Dettra's liberty flag contained a realistic representation of the upraised arm and torch, crown and upper body of the Statue of Liberty against a tri-color background.

Upon learning of Dettra's campaign on behalf of the Foundation and its restoration efforts, the Foundation wrote to Dettra, complaining that Dettra "falsely implie[d] an affiliation between [the two] organizations" and ordering Dettra to cease the unauthorized activity. Spangler wrote the Foundation, explaining that its efforts were "genuine and well intentioned" and assuring the Foundation that it would make "no further reference to the 'Foundation' " in any forthcoming literature. Dettra mailed to the Foundation a check, dated April 12, 1985, in the amount of $750, representing the ten percent of the proceeds from sales of its liberty flags promised in its February 1985 letter. The check was deposited by the Foundation through an affiliated organization and was followed up by a letter thanking Dettra for its contribution.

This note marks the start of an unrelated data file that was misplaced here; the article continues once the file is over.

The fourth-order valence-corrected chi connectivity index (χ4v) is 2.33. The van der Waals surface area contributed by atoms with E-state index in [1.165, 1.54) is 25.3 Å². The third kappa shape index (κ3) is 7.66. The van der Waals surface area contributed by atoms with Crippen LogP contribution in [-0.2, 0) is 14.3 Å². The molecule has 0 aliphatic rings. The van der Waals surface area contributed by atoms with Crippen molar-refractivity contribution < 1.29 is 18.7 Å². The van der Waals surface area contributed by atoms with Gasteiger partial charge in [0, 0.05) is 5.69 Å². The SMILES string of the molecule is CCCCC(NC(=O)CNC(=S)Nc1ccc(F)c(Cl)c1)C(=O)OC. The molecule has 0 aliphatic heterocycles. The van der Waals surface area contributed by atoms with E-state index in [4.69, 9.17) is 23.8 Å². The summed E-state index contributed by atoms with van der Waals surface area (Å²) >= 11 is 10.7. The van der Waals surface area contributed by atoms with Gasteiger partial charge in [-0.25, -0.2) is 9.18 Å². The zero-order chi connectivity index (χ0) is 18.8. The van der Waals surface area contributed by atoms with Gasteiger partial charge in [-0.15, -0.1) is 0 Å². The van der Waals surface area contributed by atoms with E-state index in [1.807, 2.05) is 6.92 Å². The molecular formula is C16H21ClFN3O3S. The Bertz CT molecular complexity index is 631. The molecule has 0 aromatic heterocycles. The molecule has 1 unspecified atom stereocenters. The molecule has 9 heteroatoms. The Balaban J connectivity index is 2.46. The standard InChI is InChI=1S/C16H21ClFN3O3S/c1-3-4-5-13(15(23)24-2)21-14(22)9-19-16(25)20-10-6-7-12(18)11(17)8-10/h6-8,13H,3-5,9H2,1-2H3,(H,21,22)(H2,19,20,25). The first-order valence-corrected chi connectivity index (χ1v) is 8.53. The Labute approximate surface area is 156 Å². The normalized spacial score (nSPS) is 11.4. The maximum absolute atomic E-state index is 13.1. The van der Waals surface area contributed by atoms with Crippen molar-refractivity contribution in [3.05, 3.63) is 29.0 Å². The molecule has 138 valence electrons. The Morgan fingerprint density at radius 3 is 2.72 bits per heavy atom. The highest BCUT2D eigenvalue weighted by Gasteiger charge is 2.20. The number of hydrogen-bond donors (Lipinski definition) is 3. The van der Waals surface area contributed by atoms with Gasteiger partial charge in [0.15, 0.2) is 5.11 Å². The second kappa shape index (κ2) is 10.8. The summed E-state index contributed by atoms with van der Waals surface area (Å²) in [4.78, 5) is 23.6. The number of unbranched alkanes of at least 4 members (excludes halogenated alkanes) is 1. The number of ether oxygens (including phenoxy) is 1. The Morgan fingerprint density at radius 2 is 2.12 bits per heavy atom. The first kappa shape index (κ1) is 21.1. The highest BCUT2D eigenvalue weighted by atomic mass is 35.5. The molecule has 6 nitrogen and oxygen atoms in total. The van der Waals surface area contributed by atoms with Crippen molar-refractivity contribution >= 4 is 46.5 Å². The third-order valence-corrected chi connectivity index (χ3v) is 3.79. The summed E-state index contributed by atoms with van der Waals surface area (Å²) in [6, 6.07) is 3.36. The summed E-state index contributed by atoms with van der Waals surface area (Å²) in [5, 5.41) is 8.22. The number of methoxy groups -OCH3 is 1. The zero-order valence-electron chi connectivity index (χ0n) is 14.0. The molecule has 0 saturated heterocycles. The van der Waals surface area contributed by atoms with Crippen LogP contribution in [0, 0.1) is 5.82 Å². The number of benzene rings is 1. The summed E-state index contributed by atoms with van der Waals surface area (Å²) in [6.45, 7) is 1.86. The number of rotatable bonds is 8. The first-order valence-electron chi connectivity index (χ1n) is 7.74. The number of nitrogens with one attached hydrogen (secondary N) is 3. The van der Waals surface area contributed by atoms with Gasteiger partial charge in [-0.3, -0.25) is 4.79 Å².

Resource brought this action in the Southern District of New York against several defendants, including the Foundation, Hamilton and Dettra. Resource alleged that Dettra made false representations with knowledge of the deceptive character of the representations and intent to deceive its customers. Resource also alleged that Dettra manufactured flags substantially like those produced by Resource. In its prayer for relief in the action against Dettra, Resource sought money damages for the loss of sales occasioned by Dettra's infringing flags and by Dettra's false advertising scheme. Dettra moved for summary judgment.